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The Green Investment Bank – the lowdown

Having stood strong through the Labour-coalition shift and deficit-reducing cuts, one key green policy with an interesting potential is about to become operational – the Green Investment Bank (GIB). 

With offices and teams set to be in place by the end of this year (and the headquarters’ location being fought over currently), the Government’s department for Business Innovation and Skills (BIS) says the GIB could start lending as soon as September 2012.

What’s the big idea?

The GIB is essentially aimed at providing equity and debt funding for green companies and technologies to support the UK’s transition to a low-carbon economy. Such companies are often considered risky by investors and find it difficult to get private finance.

The bank forms part of a bundle of policies to promote green growth and infrastructure improvement in the UK.

In its initial stages, it will be supported by £3bn from the Government, before becoming stand-alone in 2015. This plan is, however, subject to a fall in net public sector debt – something that some financial forecasters doubt will be achieved.

Who’s set to win?

Funding will initially be focused on late-stage, established green technologies and infrastructure with an eye on financial return, namely offshore wind, non-domestic energy efficiency and waste projects.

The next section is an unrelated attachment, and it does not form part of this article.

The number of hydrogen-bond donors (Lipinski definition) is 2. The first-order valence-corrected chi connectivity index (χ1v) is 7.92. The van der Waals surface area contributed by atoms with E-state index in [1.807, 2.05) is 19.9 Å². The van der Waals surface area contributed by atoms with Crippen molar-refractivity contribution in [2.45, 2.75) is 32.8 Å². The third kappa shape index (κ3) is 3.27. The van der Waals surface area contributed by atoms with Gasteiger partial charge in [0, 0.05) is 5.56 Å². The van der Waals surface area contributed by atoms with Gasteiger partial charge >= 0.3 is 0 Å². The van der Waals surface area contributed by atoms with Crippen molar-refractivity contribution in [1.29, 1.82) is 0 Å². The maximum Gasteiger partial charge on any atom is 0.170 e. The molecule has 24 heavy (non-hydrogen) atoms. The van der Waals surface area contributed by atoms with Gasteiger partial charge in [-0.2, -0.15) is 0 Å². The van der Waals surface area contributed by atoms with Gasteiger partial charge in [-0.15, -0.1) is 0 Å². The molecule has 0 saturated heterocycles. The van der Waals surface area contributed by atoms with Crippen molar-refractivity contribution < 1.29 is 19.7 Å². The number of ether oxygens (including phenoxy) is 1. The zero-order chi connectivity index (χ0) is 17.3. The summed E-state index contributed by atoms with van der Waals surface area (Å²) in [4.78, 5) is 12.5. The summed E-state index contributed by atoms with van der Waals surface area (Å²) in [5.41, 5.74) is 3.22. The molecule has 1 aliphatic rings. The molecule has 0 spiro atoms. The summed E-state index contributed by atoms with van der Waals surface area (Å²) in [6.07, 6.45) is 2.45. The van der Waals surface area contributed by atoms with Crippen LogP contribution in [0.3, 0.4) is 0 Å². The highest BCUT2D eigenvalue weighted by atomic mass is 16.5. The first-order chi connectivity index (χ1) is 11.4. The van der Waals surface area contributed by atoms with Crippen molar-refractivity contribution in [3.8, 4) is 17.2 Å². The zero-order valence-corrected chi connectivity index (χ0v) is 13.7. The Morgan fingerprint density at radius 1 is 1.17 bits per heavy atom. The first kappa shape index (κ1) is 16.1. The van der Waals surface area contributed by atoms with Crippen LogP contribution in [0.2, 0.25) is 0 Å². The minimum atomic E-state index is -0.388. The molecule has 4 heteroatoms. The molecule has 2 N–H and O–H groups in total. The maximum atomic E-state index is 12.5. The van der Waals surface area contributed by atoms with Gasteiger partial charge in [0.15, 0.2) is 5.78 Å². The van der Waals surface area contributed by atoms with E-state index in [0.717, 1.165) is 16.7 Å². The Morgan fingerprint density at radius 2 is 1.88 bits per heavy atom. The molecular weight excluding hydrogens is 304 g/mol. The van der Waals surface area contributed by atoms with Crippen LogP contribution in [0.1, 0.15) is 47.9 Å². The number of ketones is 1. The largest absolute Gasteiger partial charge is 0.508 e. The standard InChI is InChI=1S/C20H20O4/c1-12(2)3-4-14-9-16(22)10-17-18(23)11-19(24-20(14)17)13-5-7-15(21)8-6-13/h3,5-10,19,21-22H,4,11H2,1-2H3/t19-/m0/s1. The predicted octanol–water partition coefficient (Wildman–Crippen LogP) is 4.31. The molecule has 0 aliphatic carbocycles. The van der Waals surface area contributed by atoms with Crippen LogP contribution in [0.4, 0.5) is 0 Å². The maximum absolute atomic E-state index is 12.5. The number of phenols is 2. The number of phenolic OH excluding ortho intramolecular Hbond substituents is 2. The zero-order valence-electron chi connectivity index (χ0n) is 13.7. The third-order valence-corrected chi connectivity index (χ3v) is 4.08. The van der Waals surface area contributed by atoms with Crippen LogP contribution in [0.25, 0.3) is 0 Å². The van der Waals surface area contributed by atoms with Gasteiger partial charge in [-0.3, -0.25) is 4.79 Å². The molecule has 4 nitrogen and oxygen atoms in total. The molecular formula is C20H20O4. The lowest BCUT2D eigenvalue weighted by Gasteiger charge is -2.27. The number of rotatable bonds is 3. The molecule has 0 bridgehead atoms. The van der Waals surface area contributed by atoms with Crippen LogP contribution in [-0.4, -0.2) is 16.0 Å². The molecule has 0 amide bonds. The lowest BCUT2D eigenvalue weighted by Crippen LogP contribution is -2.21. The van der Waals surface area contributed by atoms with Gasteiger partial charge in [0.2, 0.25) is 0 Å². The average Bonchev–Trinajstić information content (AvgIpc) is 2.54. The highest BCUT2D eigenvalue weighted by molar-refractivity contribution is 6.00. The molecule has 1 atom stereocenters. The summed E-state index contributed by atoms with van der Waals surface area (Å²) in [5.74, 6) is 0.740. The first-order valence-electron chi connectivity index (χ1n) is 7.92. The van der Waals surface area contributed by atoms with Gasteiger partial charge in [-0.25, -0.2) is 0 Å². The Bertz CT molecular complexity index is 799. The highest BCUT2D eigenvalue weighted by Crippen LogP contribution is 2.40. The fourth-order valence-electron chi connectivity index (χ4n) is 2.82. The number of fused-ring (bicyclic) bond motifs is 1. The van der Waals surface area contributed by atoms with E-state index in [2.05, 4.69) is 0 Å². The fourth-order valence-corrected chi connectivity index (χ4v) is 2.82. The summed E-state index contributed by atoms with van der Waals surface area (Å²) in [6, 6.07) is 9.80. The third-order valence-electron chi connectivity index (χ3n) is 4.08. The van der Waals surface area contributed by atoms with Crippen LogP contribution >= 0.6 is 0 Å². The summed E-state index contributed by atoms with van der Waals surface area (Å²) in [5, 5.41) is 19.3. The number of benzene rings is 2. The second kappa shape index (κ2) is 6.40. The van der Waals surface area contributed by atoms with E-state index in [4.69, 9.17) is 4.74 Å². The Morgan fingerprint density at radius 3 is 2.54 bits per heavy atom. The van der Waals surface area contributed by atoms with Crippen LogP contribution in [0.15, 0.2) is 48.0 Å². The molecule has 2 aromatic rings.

Increased investment in other technologies, such as renewable heat and carbon capture and storage (CCS), will be implemented later.

Riskier Business

Some green-tech advocates are demanding more innovative investments from the bank. Rather than rely on old-news green technology they say the GIB should also look to suppourt embryonic ideas that find it particularly hard to get funding elsewhere.

Debate also rages over the exact product range that the bank will have on offer. Loan forms? Credit enhancement products? The combined business acumen of the new advisory body should ensure that the bank puts on a well-designed spread.

In sum

The GIB represents a solid approach to distributing catalytic green funding. Moves such as this by the government represent ambitious steps in the face of deep cuts elsewhere.

Its effectiveness will rely heavily on where funds are directed initially. Not only must financial returns on GIB investment be made, but tangible emissions reductions too – the choice of projects that receive funds is crucial. Furthermore the exact mechanisms for delivering funds must be sensibly tailored to support the growth of companies that can then dominate the green economy worldwide.


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